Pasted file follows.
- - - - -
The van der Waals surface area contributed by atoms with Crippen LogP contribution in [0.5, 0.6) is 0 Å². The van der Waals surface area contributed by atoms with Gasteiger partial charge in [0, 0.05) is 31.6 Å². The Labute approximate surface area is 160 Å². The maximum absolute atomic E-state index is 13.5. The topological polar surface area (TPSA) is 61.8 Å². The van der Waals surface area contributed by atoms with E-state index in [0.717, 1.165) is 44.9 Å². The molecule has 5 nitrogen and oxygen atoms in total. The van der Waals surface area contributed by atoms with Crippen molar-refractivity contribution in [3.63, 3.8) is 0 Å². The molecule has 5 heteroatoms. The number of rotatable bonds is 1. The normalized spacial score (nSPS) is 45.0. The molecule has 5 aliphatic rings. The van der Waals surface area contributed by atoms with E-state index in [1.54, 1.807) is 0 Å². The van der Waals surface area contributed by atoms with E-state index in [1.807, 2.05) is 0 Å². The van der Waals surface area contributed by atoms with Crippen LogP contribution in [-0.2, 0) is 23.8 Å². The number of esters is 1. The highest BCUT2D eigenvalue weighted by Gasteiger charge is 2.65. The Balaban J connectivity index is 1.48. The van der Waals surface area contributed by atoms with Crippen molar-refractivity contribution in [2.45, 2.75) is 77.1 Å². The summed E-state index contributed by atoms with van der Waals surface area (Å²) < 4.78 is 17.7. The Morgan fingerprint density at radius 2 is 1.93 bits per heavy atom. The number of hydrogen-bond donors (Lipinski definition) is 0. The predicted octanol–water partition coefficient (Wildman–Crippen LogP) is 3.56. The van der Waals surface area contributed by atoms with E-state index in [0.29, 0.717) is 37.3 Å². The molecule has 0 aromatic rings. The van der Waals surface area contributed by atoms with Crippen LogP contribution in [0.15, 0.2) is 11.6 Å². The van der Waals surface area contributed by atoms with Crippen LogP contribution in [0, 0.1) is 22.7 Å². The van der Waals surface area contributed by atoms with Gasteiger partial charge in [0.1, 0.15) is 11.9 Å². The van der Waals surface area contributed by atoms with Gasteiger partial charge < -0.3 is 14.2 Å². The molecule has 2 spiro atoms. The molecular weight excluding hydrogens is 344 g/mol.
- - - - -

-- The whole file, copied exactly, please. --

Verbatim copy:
The van der Waals surface area contributed by atoms with Crippen LogP contribution in [0.5, 0.6) is 0 Å². The van der Waals surface area contributed by atoms with Gasteiger partial charge in [0, 0.05) is 31.6 Å². The Labute approximate surface area is 160 Å². The maximum absolute atomic E-state index is 13.5. The topological polar surface area (TPSA) is 61.8 Å². The van der Waals surface area contributed by atoms with E-state index in [0.717, 1.165) is 44.9 Å². The molecule has 5 nitrogen and oxygen atoms in total. The van der Waals surface area contributed by atoms with Crippen molar-refractivity contribution in [3.63, 3.8) is 0 Å². The molecule has 5 heteroatoms. The number of rotatable bonds is 1. The normalized spacial score (nSPS) is 45.0. The molecule has 5 aliphatic rings. The van der Waals surface area contributed by atoms with E-state index in [1.54, 1.807) is 0 Å². The van der Waals surface area contributed by atoms with E-state index in [1.807, 2.05) is 0 Å². The van der Waals surface area contributed by atoms with Crippen LogP contribution in [-0.2, 0) is 23.8 Å². The number of esters is 1. The highest BCUT2D eigenvalue weighted by Gasteiger charge is 2.65. The Balaban J connectivity index is 1.48. The van der Waals surface area contributed by atoms with Crippen molar-refractivity contribution in [2.45, 2.75) is 77.1 Å². The summed E-state index contributed by atoms with van der Waals surface area (Å²) < 4.78 is 17.7. The Morgan fingerprint density at radius 2 is 1.93 bits per heavy atom. The number of hydrogen-bond donors (Lipinski definition) is 0. The predicted octanol–water partition coefficient (Wildman–Crippen LogP) is 3.56. The van der Waals surface area contributed by atoms with E-state index in [0.29, 0.717) is 37.3 Å². The molecule has 0 aromatic rings. The van der Waals surface area contributed by atoms with Crippen LogP contribution in [0.15, 0.2) is 11.6 Å². The van der Waals surface area contributed by atoms with Crippen LogP contribution in [0, 0.1) is 22.7 Å². The van der Waals surface area contributed by atoms with Gasteiger partial charge in [0.1, 0.15) is 11.9 Å². The van der Waals surface area contributed by atoms with Gasteiger partial charge < -0.3 is 14.2 Å². The molecule has 2 spiro atoms. The molecular weight excluding hydrogens is 344 g/mol.